Project description:Sjögren syndrome is an autoimmune disease characterized by targeted destruction of the lacrimal and salivary glands resulting in symptoms of severe ocular and oral dryness. Despite its prevalence, the mechanisms driving autoimmune manifestations are unclear. In patients and in the nonobese diabetic (NOD) mouse model of Sjögren syndrome, lymphocytic infiltrates consist of CD4 and CD8 T cells, although the role of CD8 T cells in disease pathogenesis has been largely unexplored. Here, we evaluated the contribution of CD8 T cells to lacrimal and salivary gland autoimmunity. Within the lacrimal and salivary glands of NOD mice, CD8 T cells were proliferating, expressed an activated phenotype, and produced inflammatory cytokines. Transfer of purified CD8 T cells isolated from the cervical lymph nodes (LNs) of NOD mice into NOD-severe combined immunodeficiency recipients resulted in inflammation of the lacrimal glands, but was not sufficient to cause inflammation of the salivary glands. Lacrimal gland-infiltrating CD8 T cells displayed a cytotoxic phenotype, and epithelial cell damage in the lacrimal glands was observed in recipients of CD8 T cells regardless of the presence of CD4 T cells. Collectively, our results demonstrate that CD8 T cells have a pathogenic role in lacrimal gland autoimmunity. The gland-specific pathogenicity of CD8 T cells makes them a valuable resource to further understand the mechanisms that discriminate lacrimal versus salivary gland autoimmunity and for the development of new therapeutics that target the early stages of disease.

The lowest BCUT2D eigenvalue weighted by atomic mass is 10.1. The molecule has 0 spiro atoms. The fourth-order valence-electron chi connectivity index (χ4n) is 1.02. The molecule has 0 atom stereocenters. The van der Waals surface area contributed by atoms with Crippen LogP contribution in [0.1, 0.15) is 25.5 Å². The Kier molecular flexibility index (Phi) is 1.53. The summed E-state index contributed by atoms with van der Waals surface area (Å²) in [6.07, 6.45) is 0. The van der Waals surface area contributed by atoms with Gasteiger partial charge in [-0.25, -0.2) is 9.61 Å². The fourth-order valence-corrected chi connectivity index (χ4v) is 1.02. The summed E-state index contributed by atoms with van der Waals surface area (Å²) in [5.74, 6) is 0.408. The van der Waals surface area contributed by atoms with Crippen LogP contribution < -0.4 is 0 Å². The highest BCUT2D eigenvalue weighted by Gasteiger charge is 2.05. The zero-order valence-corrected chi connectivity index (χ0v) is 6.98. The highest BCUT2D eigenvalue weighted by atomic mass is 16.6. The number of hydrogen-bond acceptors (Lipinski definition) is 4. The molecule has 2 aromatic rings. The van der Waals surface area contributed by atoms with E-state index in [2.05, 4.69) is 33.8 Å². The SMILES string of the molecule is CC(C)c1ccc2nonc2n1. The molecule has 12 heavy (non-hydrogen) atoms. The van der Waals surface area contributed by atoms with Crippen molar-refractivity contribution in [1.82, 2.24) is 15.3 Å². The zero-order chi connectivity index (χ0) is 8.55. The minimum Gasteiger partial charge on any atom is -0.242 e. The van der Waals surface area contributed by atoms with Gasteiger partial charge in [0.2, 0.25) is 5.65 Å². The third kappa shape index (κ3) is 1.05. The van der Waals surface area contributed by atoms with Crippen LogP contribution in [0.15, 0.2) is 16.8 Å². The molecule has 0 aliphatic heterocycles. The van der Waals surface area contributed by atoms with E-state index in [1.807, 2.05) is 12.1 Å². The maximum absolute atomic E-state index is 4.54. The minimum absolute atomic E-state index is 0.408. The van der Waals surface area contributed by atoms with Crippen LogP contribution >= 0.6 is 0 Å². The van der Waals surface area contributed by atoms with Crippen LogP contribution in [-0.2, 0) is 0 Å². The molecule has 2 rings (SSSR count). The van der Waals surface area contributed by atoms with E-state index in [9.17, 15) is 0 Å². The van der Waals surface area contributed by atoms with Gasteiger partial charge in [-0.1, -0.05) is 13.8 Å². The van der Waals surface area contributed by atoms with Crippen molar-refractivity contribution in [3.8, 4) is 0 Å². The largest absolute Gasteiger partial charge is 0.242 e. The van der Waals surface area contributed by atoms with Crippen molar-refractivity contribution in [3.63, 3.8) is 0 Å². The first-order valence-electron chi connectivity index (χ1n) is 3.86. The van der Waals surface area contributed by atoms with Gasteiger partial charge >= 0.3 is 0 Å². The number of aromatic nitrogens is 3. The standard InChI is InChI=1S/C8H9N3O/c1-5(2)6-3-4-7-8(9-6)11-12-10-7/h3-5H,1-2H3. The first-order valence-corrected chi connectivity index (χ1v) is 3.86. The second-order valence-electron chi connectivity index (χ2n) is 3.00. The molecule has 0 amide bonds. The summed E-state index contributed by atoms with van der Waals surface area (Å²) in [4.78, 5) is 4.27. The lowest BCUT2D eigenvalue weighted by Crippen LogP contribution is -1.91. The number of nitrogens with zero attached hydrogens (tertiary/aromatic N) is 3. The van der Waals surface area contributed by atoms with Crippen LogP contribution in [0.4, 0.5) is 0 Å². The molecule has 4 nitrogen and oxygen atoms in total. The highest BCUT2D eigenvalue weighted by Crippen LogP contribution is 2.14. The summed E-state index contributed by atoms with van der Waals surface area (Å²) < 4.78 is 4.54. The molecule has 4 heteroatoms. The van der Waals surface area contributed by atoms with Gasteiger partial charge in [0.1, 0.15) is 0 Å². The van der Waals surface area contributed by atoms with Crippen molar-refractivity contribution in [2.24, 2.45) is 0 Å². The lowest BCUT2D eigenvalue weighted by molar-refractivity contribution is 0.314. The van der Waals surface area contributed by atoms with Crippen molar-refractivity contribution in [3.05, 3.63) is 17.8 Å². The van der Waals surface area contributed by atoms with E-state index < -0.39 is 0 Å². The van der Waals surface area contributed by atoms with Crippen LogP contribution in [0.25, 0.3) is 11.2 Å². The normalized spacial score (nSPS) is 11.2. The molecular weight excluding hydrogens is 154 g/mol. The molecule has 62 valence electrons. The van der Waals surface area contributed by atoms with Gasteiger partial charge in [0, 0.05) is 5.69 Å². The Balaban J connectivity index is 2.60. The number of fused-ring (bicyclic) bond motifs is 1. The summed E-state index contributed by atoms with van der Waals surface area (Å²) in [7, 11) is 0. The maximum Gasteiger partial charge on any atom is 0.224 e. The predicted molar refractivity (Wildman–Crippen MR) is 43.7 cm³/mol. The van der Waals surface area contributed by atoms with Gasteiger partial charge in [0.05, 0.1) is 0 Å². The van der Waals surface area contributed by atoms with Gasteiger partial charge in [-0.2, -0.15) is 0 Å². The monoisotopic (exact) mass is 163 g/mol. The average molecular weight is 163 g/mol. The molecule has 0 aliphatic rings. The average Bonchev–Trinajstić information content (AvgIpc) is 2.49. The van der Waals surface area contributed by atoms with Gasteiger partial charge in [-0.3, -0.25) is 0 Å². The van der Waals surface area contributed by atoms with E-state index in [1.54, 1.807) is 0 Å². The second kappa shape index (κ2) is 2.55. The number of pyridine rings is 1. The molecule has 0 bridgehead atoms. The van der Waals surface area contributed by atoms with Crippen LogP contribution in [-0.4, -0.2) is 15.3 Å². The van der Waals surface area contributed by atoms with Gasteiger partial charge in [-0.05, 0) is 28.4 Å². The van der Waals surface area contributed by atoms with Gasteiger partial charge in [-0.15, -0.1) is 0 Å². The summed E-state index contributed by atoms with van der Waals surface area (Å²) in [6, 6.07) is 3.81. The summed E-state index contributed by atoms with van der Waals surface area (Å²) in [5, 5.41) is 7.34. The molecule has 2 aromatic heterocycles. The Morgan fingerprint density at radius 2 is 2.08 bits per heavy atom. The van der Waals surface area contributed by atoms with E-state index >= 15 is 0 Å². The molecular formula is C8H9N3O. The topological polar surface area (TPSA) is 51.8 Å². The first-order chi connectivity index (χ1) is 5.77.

Project description:The tear film is a complex mixture of secreted fluid, ions, proteins, glycoproteins, and lipids that lubricates and protects the ocular surface. Recently, several antimicrobial peptides have been described in the tear fluid. In this study, we describe the presence of the large secreted glycoprotein gp340 in the tear film. Western blot analysis showed that gp340 is abundant in secreted tears and in the lacrimal glands. Lesser amounts of gp340 were detected in the cornea and conjunctiva. Consistent with Western blot data, reverse transcription-PCR and real-time quantitative PCR showed that gp340 transcripts were abundant in lacrimal gland tissue and were also present in the cornea and conjunctiva. Immunohistochemistry localized gp340 to the acinar cells of the lacrimal gland and the deeper layers of the conjunctival epithelium. gp340 was not detected in conjunctival goblet cells. In the cornea, gp340 was present only in a peripheral band of basal epithelial cells, suggesting that gp340 may play a role in the cycle of corneal epithelial renewal. To determine if tear film gp340 may function as a bacterial agglutinin as it does in saliva, tears were incubated with streptococcal cells and the formation of bacterial aggregates was monitored. Addition of tears to late-exponential-phase Streptococcus mutans cells resulted in time- and dose-dependent aggregation of the bacteria. Furthermore, Western blot analysis confirmed the presence of cell-associated gp340 in isolated bacterial aggregates. The ocular pathogen Staphylococcus aureus, but not Pseudomonas aeruginosa, also aggregated when incubated with tears. These results suggest that gp340 is a normal component of the tear film and that the glycoprotein may function as a bacterial agglutinin.